In this May 29, 2015 photo, a man walks past a coal-powered steel plant in Tianjin, China. A new study indicates that views on air and water quality in China are also a strong indicator of people’s attitudes toward climate change. The study surveyed 119 countries around the world to identify the factors that most affect public climate change awareness and risk perception. (AP Photo/Andy Wong)

A major concern for climate activists is figuring out what drives the public’s beliefs about climate change. This information can help scientists better engage with the public and help activists understand what factors are likely to make people take climate change seriously as a threat.

Until now, most research into public attitudes on climate change have focused on Western nations, like the United States, Europe and Australia, leaving scientists with little knowledge of how much awareness there is about climate change in other parts of the world and how people feel about it. But a new study, published Monday in the journal Nature Climate Change, provides a more inclusive look at the issue, giving scientists greater insight into what factors are most likely to make people care about climate change — if they know it’s happening at all.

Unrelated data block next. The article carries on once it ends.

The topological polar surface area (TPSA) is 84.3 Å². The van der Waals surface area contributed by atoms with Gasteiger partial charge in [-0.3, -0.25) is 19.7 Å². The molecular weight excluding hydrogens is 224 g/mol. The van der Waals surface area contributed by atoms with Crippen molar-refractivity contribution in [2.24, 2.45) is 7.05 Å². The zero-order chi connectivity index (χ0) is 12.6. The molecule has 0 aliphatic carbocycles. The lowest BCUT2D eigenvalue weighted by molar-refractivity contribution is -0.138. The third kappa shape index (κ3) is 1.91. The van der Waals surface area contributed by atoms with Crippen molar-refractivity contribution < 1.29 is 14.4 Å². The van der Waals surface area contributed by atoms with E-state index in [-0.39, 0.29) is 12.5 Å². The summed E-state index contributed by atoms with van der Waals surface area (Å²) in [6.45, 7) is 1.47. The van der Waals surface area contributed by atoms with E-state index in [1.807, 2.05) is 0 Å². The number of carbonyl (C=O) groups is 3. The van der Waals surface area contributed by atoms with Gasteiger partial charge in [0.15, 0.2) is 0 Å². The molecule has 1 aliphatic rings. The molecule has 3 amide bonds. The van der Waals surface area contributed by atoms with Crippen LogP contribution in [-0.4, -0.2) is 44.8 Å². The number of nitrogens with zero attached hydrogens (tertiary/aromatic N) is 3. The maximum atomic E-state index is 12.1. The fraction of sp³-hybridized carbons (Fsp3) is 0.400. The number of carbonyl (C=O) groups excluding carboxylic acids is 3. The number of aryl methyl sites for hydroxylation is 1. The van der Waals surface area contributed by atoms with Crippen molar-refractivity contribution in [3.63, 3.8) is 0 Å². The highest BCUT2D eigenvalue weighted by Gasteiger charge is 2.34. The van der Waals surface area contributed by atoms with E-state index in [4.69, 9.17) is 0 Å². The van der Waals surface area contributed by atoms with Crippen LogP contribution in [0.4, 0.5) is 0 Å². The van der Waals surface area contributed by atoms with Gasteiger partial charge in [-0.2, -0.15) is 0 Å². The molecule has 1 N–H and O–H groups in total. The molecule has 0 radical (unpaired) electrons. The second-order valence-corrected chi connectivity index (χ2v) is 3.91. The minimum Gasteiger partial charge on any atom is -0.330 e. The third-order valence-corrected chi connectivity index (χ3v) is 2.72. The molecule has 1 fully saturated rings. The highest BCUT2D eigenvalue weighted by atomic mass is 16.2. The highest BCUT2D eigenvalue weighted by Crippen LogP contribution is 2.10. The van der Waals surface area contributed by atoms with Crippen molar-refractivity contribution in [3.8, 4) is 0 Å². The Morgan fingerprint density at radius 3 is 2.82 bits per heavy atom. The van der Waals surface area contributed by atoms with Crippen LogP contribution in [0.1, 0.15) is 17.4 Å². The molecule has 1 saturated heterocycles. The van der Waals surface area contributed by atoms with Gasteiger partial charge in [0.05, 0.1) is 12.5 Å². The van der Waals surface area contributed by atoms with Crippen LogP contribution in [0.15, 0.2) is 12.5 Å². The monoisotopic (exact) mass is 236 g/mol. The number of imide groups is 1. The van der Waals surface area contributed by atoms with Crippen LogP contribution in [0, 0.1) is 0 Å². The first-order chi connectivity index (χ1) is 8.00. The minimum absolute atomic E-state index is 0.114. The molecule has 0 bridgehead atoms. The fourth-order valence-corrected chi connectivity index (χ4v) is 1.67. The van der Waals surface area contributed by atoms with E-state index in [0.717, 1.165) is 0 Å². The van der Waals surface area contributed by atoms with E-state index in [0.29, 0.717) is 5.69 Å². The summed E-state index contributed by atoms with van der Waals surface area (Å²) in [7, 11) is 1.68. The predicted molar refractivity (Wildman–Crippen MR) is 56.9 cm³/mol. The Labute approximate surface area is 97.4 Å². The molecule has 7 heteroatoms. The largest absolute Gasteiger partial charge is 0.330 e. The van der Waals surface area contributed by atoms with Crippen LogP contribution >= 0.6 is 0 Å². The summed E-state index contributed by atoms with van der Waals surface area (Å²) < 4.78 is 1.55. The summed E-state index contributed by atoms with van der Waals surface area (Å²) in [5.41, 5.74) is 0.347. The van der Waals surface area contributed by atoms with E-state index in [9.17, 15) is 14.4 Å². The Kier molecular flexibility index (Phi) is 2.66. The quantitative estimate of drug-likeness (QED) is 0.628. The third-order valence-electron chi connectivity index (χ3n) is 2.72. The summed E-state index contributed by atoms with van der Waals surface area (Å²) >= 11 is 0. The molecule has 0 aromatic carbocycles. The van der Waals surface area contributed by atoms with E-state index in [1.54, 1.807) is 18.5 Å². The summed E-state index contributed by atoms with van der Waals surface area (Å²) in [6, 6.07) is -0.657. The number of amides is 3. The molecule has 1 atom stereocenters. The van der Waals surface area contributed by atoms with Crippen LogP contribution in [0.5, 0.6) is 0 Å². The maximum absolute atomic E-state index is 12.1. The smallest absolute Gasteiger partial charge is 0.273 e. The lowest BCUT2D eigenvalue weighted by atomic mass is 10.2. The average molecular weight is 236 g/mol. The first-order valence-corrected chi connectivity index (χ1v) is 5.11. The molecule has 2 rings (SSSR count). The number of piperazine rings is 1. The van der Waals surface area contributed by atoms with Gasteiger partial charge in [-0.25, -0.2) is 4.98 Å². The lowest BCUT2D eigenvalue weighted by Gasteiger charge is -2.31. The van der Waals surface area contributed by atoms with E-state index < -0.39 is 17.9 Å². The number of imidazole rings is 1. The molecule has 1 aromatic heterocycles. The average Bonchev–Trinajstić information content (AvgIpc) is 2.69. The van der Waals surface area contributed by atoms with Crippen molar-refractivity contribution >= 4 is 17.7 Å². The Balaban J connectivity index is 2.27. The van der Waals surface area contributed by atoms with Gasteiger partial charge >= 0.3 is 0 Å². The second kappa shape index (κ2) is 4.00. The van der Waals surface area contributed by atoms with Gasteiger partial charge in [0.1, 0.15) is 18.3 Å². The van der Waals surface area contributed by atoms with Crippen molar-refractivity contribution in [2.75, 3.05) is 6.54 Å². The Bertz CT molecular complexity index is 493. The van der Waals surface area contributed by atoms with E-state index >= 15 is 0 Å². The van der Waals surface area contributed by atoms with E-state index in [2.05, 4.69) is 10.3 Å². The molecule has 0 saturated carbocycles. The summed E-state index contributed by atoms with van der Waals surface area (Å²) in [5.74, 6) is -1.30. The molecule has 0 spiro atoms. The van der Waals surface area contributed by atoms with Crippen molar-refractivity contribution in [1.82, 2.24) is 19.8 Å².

The study focused on two major questions: what factors most influence whether a person is aware of climate change and, for those that know it’s happening, what factors influence how big of a risk that person thinks it poses. The researchers found that, worldwide, education is the biggest predictor of climate change awareness. Major factors that affected a person’s risk perception included understanding that climate change is caused by humans — this was especially true in the Americas and Europe — and noticing local changes in temperature, a particularly high indicator in many countries in Africa and Asia.

The study draws on the Gallup World Poll conducted in 2007 and 2008, which surveyed people from 119 countries around the world. First, the survey classified participants as either aware or unaware of climate change. Then, out of those who were aware, the survey further classified them as believing the risk was serious or not serious. The survey also noted other factors about the participants, such as their beliefs about the cause of climate change, their physical and financial well-being, their access to communication and their beliefs about other environmental issues. The idea was to get a better understanding of the kinds of personal and demographic characteristics that might affect how people view climate change.